Edmund Spenser's epic poem, The Faerie Queene, is largely a symbolic tale, dedicated to Elizabeth I.
Spenser needed a patron to provide for his support while he worked, and patrons expect that the artists they support will write flattering words. This was certainly the case with Spenser's work,
Spenser needed a patron to provide for his support while he worked, and patrons expect that the artists they support will write flattering words. This was certainly the case with Spenser's work, The Faerie Queene, which is meant to celebrate Elizabeth I and, oftentimes, flatter her.
In the poem, Spenser creates the the premise that Elizabeth I is descended from King Arthur of the Round Table.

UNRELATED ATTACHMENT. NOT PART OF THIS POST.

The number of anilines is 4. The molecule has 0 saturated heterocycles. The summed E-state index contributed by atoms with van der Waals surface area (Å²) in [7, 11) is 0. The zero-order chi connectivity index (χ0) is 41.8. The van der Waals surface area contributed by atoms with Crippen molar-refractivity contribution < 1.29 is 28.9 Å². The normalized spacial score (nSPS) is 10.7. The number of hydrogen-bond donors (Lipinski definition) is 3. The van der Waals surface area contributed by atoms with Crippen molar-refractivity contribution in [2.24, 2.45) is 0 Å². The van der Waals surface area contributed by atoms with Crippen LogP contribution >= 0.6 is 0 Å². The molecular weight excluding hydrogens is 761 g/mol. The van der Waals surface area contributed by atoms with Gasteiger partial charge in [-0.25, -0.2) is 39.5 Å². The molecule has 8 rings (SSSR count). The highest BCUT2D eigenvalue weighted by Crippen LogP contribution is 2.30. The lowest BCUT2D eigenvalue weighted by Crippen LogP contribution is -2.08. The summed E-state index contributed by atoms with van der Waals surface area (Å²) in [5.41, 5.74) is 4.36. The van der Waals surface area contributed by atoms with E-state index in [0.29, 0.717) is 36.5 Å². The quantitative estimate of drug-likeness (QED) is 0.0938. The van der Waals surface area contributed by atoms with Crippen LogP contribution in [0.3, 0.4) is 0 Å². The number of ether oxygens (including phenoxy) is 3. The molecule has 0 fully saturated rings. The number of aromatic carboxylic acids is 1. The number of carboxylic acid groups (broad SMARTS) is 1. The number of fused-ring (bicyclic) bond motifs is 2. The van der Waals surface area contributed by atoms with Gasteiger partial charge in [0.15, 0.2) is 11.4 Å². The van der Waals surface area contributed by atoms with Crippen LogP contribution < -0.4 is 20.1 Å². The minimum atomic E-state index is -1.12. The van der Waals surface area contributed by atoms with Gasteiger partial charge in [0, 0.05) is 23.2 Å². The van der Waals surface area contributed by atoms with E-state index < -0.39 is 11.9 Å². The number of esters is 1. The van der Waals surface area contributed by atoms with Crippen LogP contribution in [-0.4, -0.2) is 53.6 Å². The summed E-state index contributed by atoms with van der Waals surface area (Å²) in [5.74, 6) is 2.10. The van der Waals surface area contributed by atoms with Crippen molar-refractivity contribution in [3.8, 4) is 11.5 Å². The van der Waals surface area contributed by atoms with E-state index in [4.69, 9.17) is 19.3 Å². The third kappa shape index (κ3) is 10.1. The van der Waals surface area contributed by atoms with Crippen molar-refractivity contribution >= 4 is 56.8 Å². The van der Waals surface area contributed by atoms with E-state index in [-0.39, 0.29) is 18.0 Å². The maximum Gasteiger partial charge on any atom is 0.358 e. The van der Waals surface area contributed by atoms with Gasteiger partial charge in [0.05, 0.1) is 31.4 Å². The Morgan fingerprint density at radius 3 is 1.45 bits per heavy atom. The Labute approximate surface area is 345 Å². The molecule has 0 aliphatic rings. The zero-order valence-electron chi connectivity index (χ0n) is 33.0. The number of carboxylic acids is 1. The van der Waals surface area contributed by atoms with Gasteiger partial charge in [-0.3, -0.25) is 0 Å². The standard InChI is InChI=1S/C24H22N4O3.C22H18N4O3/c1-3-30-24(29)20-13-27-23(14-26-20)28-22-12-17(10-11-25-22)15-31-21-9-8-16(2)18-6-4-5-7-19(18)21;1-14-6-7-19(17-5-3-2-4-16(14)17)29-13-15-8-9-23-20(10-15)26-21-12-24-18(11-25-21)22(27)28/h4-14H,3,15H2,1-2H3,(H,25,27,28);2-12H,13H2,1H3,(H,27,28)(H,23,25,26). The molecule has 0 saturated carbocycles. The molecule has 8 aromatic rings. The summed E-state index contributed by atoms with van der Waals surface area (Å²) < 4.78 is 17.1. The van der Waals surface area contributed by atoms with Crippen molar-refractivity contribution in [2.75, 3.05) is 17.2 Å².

Arthur is presented as himself, however he is enamored of the Faerie Queene, rather than Guinevere. He worships and pursues the Queene when not helping the other knights of the Round Table.
Prince Arthur is the Knight of Magnificence, the perfection of all virtues.
The Redcrosse Knight (an allusion, perhaps, to the knights of the Crusades with a red cross on a white "robe," as well as symbolizing piety and morality) represents the country of England. (He is shown the future to learn that, one day, he will be the patron saint of England, Saint George.) He travels with Una who represents the "True Church."
The dragon (that, according to some sources, represents Death) is attacking Una's parents' castle, and the Redcrosse Knight has joined her to battle the dragon. Una defeats the false church and the recreated Mary Queen of Scots, Elizabeth I's archenemy (who is already dead, executed for treason against the British Crown).